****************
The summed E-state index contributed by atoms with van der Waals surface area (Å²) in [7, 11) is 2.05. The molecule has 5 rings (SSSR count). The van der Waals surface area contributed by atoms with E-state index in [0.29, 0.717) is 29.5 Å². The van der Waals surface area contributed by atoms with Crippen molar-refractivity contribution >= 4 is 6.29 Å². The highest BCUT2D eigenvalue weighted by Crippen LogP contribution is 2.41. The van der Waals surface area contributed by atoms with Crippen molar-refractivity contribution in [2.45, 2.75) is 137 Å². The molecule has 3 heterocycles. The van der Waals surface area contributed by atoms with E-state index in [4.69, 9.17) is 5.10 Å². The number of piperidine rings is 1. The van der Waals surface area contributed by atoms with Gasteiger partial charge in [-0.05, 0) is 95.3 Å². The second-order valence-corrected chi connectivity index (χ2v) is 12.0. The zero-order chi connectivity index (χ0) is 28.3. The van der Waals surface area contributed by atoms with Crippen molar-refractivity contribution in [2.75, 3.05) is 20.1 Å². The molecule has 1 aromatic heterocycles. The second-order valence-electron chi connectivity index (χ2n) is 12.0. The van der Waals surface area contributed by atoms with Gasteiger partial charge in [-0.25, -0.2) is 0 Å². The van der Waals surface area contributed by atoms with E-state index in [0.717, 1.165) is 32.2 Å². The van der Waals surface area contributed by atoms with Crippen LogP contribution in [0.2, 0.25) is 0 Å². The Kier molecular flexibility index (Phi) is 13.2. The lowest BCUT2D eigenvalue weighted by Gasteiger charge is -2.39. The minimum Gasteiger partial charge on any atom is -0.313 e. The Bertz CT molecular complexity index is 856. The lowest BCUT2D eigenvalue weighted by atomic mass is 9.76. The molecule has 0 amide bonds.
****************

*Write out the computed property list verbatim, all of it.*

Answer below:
The summed E-state index contributed by atoms with van der Waals surface area (Å²) in [7, 11) is 2.05. The molecule has 5 rings (SSSR count). The van der Waals surface area contributed by atoms with E-state index in [0.29, 0.717) is 29.5 Å². The van der Waals surface area contributed by atoms with Crippen molar-refractivity contribution >= 4 is 6.29 Å². The highest BCUT2D eigenvalue weighted by Crippen LogP contribution is 2.41. The van der Waals surface area contributed by atoms with Crippen molar-refractivity contribution in [2.45, 2.75) is 137 Å². The molecule has 3 heterocycles. The van der Waals surface area contributed by atoms with E-state index in [4.69, 9.17) is 5.10 Å². The number of piperidine rings is 1. The van der Waals surface area contributed by atoms with Gasteiger partial charge in [-0.05, 0) is 95.3 Å². The second-order valence-corrected chi connectivity index (χ2v) is 12.0. The zero-order chi connectivity index (χ0) is 28.3. The van der Waals surface area contributed by atoms with Crippen molar-refractivity contribution in [2.75, 3.05) is 20.1 Å². The molecule has 1 aromatic heterocycles. The second-order valence-electron chi connectivity index (χ2n) is 12.0. The van der Waals surface area contributed by atoms with Gasteiger partial charge in [-0.25, -0.2) is 0 Å². The van der Waals surface area contributed by atoms with E-state index in [0.717, 1.165) is 32.2 Å². The van der Waals surface area contributed by atoms with Crippen LogP contribution in [0.2, 0.25) is 0 Å². The Kier molecular flexibility index (Phi) is 13.2. The lowest BCUT2D eigenvalue weighted by Gasteiger charge is -2.39. The minimum Gasteiger partial charge on any atom is -0.313 e. The Bertz CT molecular complexity index is 856. The lowest BCUT2D eigenvalue weighted by atomic mass is 9.76. The molecule has 0 amide bonds.